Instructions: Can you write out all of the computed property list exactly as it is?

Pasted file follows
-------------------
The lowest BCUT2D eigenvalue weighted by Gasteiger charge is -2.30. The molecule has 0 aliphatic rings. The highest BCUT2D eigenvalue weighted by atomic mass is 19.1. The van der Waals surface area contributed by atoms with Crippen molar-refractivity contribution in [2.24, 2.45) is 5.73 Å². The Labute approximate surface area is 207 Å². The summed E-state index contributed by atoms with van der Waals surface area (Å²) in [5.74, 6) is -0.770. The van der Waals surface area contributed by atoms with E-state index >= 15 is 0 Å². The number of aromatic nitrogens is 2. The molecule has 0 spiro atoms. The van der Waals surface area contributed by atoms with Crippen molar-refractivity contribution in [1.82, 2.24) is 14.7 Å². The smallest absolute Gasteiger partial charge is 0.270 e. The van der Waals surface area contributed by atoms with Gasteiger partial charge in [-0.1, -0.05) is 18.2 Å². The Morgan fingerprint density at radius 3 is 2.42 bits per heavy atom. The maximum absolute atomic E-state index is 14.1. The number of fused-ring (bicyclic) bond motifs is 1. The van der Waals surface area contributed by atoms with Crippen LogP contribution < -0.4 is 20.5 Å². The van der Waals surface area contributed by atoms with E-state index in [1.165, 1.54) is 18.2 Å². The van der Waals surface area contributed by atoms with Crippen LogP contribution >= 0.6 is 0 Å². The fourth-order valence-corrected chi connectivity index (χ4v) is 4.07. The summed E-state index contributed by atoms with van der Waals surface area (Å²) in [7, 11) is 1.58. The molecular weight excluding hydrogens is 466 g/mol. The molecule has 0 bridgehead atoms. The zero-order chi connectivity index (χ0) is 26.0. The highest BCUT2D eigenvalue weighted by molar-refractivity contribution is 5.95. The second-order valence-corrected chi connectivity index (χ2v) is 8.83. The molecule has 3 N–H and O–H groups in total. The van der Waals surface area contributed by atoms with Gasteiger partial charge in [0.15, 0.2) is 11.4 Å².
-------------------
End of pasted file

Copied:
The lowest BCUT2D eigenvalue weighted by Gasteiger charge is -2.30. The molecule has 0 aliphatic rings. The highest BCUT2D eigenvalue weighted by atomic mass is 19.1. The van der Waals surface area contributed by atoms with Crippen molar-refractivity contribution in [2.24, 2.45) is 5.73 Å². The Labute approximate surface area is 207 Å². The summed E-state index contributed by atoms with van der Waals surface area (Å²) in [5.74, 6) is -0.770. The van der Waals surface area contributed by atoms with E-state index >= 15 is 0 Å². The number of aromatic nitrogens is 2. The molecule has 0 spiro atoms. The van der Waals surface area contributed by atoms with Crippen molar-refractivity contribution in [1.82, 2.24) is 14.7 Å². The smallest absolute Gasteiger partial charge is 0.270 e. The van der Waals surface area contributed by atoms with Gasteiger partial charge in [-0.1, -0.05) is 18.2 Å². The Morgan fingerprint density at radius 3 is 2.42 bits per heavy atom. The maximum absolute atomic E-state index is 14.1. The number of fused-ring (bicyclic) bond motifs is 1. The van der Waals surface area contributed by atoms with Crippen LogP contribution < -0.4 is 20.5 Å². The van der Waals surface area contributed by atoms with E-state index in [1.165, 1.54) is 18.2 Å². The van der Waals surface area contributed by atoms with Crippen LogP contribution >= 0.6 is 0 Å². The fourth-order valence-corrected chi connectivity index (χ4v) is 4.07. The summed E-state index contributed by atoms with van der Waals surface area (Å²) in [7, 11) is 1.58. The molecular weight excluding hydrogens is 466 g/mol. The molecule has 0 bridgehead atoms. The zero-order chi connectivity index (χ0) is 26.0. The highest BCUT2D eigenvalue weighted by molar-refractivity contribution is 5.95. The second-order valence-corrected chi connectivity index (χ2v) is 8.83. The molecule has 3 N–H and O–H groups in total. The van der Waals surface area contributed by atoms with Gasteiger partial charge in [0.15, 0.2) is 11.4 Å².